Humping is not about dominance because the idea of dominance or pecking order doesn’t apply to dogs. In fact, this is a myth and legend, she says.

And despite what many experts claim, Seksel also says dogs don’t have a dominance hierarchy, where A is dominant over B, who is dominant over C and so on. She says humping has nothing to do with dominance and everything to do with arousal.

An excited dog is more likely to hump as part of the expression of their excitement, so humping is frequently seen during games, she says.

Seksel says being the leader is based on deference, not dominance. In social living species of animals, leaders are allowed to lead because the other animals find some benefit in following them. So individuals who are good at finding food or shelter or keeping the group safe are often followed. Individuals who are not good at finding food or shelter or who end up getting in trouble are not followed. No one ever became the boss by humping everyone else into submission, she continues.

Enough is enough

Is it possible to stop your dog from humping? Archinal says that you can, but first you need to diagnose why hes doing it. For example, if its sexual behaviour, he says you simply need to desex your dog. And if its a specific toy they’re humping, the easy solution is as simple as putting that toy away.

Aversion therapy is also an option, however, he says it may not always work, and some dogs may just have such a strong drive to hump that they do it anyway. Aversion therapy can also be upsetting and very stressful for your dog.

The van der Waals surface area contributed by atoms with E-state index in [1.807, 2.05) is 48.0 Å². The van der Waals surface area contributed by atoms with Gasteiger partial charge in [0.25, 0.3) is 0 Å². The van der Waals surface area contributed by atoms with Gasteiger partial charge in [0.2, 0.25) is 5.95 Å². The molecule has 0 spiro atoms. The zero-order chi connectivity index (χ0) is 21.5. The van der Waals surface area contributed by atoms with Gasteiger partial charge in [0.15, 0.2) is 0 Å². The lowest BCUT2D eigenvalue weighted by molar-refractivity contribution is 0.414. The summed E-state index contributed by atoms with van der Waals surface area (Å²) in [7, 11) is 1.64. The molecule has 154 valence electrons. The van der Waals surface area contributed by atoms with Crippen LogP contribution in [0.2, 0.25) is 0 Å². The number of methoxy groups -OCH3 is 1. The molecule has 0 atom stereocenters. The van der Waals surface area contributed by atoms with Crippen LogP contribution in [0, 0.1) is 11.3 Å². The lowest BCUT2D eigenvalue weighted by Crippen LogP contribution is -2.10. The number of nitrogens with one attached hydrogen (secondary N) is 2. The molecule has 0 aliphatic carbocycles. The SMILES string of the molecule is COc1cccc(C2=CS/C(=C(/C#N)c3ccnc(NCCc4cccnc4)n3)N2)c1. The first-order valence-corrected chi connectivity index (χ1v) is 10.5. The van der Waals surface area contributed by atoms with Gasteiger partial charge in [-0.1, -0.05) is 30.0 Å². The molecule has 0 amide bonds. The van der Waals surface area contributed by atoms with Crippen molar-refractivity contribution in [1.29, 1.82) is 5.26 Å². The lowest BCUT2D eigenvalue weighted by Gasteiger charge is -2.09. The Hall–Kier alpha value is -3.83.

Seksel says humping is a normal behaviour, therefore there is no need to stop your dog from doing it. Furthermore, she says you should never punish your dog for humping.

Smacking, shaking, scruffing and showing the dog who is boss are all unnecessary and for some dogs, very stressful, and can make the problem worse, she says. If your dog humps occasionally, either ignore it or just distract the dog and offer a different activity.

If your dog likes to hump people, older dogs, the cat or even your kids, Seksel says distraction is the key to stopping the behaviour.

Distract the dog by making a loud noise and then direct it to a more socially acceptable activity, such as chasing a ball or running around outside, she says.

And if your dog is a high-energy pooch, she says increasing its exercise can help reduce this behaviour. Another option is to teach your dog to respond reliably to the cue to sit, then practise with your dog to ensure it will respond when excited and likely to hump, she says.

It may sound silly, but Seksel says you can also provide a teddy or toy for your dog to hump, then reward it for humping the teddy or only humping the teddy in a specific location. However, before you try any of the above, it is important to determine whether your dog is humping due to anxiety.

If you suspect your dog humps because it feels anxious, speak with your veterinarian or veterinary behaviourist about how you can help your dog feel less anxious and more relaxed, Seksel says.

Is humping harmful?

Veterinarian Dr Michael Archinal says that in some cases humping can be harmful. Paraphimosis is a serious condition, where the penis is permanently stuck outside the sheath. This can result in the dogs penis physically getting stuck on the fur of a soft toy, which can be very dangerous not to mention humiliating for your dog when its taken to the vet with its favourite toy stuck to its groin.

Dr Kersti Seksel, registered veterinary specialist in animal behaviour, says problems can also occur when dogs that wish to hump other dogs don’t back off when the other dogs signal that they are not interested or have had enough.

In addition, problems can occur if a dog will not stop humping or if humping behaviour is motivated by anxiety, she says.

Speak to your veterinarian if you have any concerns about your dogs humping behaviour.